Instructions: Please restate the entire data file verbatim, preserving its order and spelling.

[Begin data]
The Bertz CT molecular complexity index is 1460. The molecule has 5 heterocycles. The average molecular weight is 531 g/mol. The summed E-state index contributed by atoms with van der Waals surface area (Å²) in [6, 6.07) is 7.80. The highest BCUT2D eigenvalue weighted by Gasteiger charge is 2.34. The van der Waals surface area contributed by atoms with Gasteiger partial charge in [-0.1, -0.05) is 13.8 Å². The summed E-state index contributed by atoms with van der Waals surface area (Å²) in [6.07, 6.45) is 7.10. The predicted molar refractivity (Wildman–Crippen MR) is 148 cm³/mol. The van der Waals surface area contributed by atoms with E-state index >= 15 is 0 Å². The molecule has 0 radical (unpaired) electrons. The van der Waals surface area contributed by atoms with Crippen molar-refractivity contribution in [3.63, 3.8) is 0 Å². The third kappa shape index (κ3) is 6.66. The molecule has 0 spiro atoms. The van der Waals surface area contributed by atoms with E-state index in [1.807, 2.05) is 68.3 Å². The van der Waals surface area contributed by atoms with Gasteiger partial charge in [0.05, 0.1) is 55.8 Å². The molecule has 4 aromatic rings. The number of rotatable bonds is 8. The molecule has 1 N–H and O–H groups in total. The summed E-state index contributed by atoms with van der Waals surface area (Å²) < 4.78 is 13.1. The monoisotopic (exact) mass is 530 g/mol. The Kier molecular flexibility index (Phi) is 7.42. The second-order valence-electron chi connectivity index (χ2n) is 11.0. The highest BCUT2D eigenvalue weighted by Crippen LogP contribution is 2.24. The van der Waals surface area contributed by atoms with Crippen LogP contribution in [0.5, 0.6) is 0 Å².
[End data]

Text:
The Bertz CT molecular complexity index is 1460. The molecule has 5 heterocycles. The average molecular weight is 531 g/mol. The summed E-state index contributed by atoms with van der Waals surface area (Å²) in [6, 6.07) is 7.80. The highest BCUT2D eigenvalue weighted by Gasteiger charge is 2.34. The van der Waals surface area contributed by atoms with Gasteiger partial charge in [-0.1, -0.05) is 13.8 Å². The summed E-state index contributed by atoms with van der Waals surface area (Å²) in [6.07, 6.45) is 7.10. The predicted molar refractivity (Wildman–Crippen MR) is 148 cm³/mol. The van der Waals surface area contributed by atoms with E-state index >= 15 is 0 Å². The molecule has 0 radical (unpaired) electrons. The van der Waals surface area contributed by atoms with Crippen molar-refractivity contribution in [3.63, 3.8) is 0 Å². The third kappa shape index (κ3) is 6.66. The molecule has 0 spiro atoms. The van der Waals surface area contributed by atoms with E-state index in [1.807, 2.05) is 68.3 Å². The van der Waals surface area contributed by atoms with Gasteiger partial charge in [0.05, 0.1) is 55.8 Å². The molecule has 4 aromatic rings. The number of rotatable bonds is 8. The molecule has 1 N–H and O–H groups in total. The summed E-state index contributed by atoms with van der Waals surface area (Å²) < 4.78 is 13.1. The monoisotopic (exact) mass is 530 g/mol. The Kier molecular flexibility index (Phi) is 7.42. The second-order valence-electron chi connectivity index (χ2n) is 11.0. The highest BCUT2D eigenvalue weighted by Crippen LogP contribution is 2.24. The van der Waals surface area contributed by atoms with Crippen LogP contribution in [0.5, 0.6) is 0 Å².